Second, there are problems with Figure S-2 above: The overall message is, again, that Canada is achieving great success when it comes to reducing emissions, because the amount of emissions per unit of economic activity is declining. However, this does not mean that the correlation between GHGs and GDP is getting weaker. As the following chart shows, when you plot the two indicators together it is evident that there is still a close relationship between economic growth and GHG emissions. The most notable link can be seen in the wake of the 2008 financial crisis. The economy took a nose dive, and so did emissions (as fossil fuels became less affordable); Then as the economy started to recover, emissions began to rise again. This is because consumption in this country is still very closely associated with increased usage of fossil fuels:

With data from Statistics Canada, Table 380-0064 & Environment Canada's National Inventory Report 1990-2011
Ideologically the current government has much to gain from portraying a weakening link between economic growth and GHG emissions, because it espouses a perspective of ecological modernization in which economic growth can be made 'green'. The problem is that a macro-view of the global economy actually suggests a much closer correlation than we see at the domestic level. One of the main reasons Environment Canada lists for why 'GHG Intensity' is falling involves...
Structural changes involving a shift from an industrial-oriented economy to a more service-based economy. Between 2000 and 2008, the gross domestic product (GDP) of the service industries rose by 32%, while heavy industries and manufacturing together grew by only 3%. Service industries are less emission intensive than goods producing industries, so this ongoing change has lowered Canadian GHG emissions (Environment Canada, National Inventory Report, 2013).
Of course, as our rising expenditure-based GDP figures suggest, we are still buying plenty of goods - the only difference is that they are increasingly being manufactured abroad. So those manufacturing and industrial emissions haven't disappeared, they've just moved elsewhere! This gives us a false sense of accomplishment which only reinforces the incorrect notion that we can consume more and reduce emissions at the same time. It just doesn't work out at a macro-level, at least not until we have systems of production which are not founded upon fossil fuels.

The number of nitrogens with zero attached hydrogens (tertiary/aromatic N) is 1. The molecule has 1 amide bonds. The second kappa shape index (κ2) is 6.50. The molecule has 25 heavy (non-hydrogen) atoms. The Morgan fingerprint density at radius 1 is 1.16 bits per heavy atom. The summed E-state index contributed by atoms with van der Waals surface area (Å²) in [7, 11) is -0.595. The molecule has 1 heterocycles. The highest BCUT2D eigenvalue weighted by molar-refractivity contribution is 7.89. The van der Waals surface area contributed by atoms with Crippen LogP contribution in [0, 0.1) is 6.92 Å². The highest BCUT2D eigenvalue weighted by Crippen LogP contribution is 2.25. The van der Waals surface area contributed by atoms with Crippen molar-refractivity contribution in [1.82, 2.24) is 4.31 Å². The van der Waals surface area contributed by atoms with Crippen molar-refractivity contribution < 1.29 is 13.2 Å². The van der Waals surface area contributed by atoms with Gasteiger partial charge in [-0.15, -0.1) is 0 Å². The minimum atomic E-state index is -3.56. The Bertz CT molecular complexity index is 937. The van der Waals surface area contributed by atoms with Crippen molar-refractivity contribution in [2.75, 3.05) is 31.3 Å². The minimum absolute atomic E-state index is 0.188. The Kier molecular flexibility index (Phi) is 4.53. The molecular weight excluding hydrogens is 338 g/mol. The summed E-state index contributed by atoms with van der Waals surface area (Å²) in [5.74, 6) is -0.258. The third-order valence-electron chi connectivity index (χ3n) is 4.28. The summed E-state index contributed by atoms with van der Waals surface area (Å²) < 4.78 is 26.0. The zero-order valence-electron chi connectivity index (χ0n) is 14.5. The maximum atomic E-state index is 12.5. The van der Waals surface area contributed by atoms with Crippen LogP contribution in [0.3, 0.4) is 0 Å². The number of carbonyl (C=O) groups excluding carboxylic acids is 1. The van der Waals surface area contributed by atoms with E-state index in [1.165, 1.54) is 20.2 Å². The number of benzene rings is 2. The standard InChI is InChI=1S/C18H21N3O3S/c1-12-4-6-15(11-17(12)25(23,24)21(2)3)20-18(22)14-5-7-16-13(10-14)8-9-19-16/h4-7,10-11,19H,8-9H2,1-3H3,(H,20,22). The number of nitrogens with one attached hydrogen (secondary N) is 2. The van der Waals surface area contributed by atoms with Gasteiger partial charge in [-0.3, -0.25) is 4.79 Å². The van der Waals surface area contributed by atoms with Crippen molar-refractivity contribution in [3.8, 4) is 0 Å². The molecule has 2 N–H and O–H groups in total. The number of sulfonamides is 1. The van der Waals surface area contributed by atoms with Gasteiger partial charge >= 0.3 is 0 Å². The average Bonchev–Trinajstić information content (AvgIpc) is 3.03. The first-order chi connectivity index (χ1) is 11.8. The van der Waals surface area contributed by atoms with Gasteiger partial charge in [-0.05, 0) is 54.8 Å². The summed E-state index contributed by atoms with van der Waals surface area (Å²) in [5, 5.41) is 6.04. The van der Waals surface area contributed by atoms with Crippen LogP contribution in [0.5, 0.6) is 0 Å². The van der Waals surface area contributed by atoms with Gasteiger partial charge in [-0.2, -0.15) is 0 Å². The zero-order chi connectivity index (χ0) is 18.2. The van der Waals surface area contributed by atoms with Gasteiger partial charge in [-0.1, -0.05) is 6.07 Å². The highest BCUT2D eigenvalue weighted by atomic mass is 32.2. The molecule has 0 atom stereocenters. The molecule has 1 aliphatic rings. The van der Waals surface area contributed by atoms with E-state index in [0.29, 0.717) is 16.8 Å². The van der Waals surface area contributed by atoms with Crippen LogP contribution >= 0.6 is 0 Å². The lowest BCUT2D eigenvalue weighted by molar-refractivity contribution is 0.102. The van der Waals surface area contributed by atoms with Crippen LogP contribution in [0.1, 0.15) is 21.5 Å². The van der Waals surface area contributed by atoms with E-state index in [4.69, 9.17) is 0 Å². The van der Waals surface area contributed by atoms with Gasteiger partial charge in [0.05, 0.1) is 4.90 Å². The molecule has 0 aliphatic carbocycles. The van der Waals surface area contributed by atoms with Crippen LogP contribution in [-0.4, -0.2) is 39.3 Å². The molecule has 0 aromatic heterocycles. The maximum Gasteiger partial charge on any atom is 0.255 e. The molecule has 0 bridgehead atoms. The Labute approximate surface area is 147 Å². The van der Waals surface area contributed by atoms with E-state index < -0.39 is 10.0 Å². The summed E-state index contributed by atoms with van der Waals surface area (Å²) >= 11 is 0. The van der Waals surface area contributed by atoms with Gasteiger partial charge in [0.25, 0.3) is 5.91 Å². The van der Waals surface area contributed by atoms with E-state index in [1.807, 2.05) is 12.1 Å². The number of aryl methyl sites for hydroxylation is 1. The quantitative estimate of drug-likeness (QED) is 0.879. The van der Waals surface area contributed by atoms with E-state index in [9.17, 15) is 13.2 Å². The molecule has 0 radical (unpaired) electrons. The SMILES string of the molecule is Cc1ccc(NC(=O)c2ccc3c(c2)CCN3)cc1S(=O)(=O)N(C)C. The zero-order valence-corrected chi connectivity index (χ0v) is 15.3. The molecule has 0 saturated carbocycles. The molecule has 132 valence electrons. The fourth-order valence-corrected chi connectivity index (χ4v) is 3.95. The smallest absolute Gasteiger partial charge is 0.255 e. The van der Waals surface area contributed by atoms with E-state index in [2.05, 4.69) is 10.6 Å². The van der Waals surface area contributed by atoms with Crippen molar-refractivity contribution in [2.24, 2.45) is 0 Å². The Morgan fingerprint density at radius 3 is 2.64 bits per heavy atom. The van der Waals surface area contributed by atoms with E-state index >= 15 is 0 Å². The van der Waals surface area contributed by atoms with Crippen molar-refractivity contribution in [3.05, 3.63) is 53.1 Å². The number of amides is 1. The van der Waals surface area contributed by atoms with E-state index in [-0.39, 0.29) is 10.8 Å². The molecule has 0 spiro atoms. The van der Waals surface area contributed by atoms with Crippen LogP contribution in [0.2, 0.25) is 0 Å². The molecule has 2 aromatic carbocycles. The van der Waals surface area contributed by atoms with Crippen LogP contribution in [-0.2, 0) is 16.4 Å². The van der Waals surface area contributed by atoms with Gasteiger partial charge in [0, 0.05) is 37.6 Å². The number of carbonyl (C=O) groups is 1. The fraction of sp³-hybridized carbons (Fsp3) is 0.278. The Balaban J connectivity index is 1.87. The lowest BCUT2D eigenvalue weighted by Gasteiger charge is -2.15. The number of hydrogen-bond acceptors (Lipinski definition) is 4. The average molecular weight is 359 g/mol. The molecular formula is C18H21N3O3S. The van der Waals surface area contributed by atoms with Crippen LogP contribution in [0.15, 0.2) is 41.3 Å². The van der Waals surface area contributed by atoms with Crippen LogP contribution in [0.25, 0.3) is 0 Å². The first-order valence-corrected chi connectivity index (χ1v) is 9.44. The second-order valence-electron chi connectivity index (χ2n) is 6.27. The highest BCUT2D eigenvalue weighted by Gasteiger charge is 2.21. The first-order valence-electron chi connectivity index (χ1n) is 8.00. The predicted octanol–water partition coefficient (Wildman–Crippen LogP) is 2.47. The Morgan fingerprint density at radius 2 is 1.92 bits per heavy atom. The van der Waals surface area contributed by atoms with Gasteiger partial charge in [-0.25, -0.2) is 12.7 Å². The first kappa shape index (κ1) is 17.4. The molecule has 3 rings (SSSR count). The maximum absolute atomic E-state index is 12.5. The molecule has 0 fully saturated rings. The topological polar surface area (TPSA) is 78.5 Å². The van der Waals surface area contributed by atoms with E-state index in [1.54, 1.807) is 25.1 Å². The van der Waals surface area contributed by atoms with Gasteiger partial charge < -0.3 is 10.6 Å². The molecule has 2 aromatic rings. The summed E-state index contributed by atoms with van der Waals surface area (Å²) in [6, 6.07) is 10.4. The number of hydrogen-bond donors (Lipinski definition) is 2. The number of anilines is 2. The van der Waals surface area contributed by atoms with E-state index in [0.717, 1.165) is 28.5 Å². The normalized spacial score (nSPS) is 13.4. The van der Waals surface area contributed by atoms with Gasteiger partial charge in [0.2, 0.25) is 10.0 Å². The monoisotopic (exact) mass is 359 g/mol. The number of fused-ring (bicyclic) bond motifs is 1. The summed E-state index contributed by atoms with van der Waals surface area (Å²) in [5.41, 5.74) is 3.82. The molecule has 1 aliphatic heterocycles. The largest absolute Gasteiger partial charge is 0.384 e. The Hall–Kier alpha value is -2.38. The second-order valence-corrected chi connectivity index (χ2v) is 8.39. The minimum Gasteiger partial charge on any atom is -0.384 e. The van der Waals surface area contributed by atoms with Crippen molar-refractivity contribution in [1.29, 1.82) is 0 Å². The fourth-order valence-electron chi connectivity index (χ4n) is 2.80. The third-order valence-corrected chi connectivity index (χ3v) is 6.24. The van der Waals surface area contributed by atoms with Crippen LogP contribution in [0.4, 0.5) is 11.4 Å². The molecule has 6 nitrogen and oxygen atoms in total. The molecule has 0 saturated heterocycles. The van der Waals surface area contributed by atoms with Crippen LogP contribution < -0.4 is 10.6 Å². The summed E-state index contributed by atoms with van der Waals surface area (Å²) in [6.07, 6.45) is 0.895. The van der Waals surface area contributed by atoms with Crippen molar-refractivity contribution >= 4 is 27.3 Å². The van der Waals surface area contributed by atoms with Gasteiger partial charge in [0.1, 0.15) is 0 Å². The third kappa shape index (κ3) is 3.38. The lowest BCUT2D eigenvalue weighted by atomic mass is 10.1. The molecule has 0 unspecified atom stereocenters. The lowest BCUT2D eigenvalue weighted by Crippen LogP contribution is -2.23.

Yes, it is true that there have been major efficiency gains which have helped drive down emissions - including in the electric power generation sector and through emissions reductions programs (retrofits, etc.) - but my worry is that further reductions from efficiency gains will not be significant. There is only so much to be gained from producing and consuming more efficiently. If there were endless efficiencies to be gained, then one would expect a clearer curve in Figure S-1; the GHG levels should have peaked and consistently declined since then. But they haven't. Instead, emissions have begun to grow again, and it's no surprise when you consider the areas where Canada's economic activity has spiked - in particular the energy and transportation sectors.

The problem with the current approach taken in the National Inventory Report is that it conveys a sense of steady accomplishment and suggests that Canada is 'on track' to reduce emissions, and further that this can all take place while its citizens continue to consume at increasingly higher levels each year. A critical appraisal of the same data, however, suggests an entirely different reality. Ultimately, we need to consume less and change the things we produce (and how we produce them) dramatically if we are going to do our part to help keep the worsts of climatic change at bay.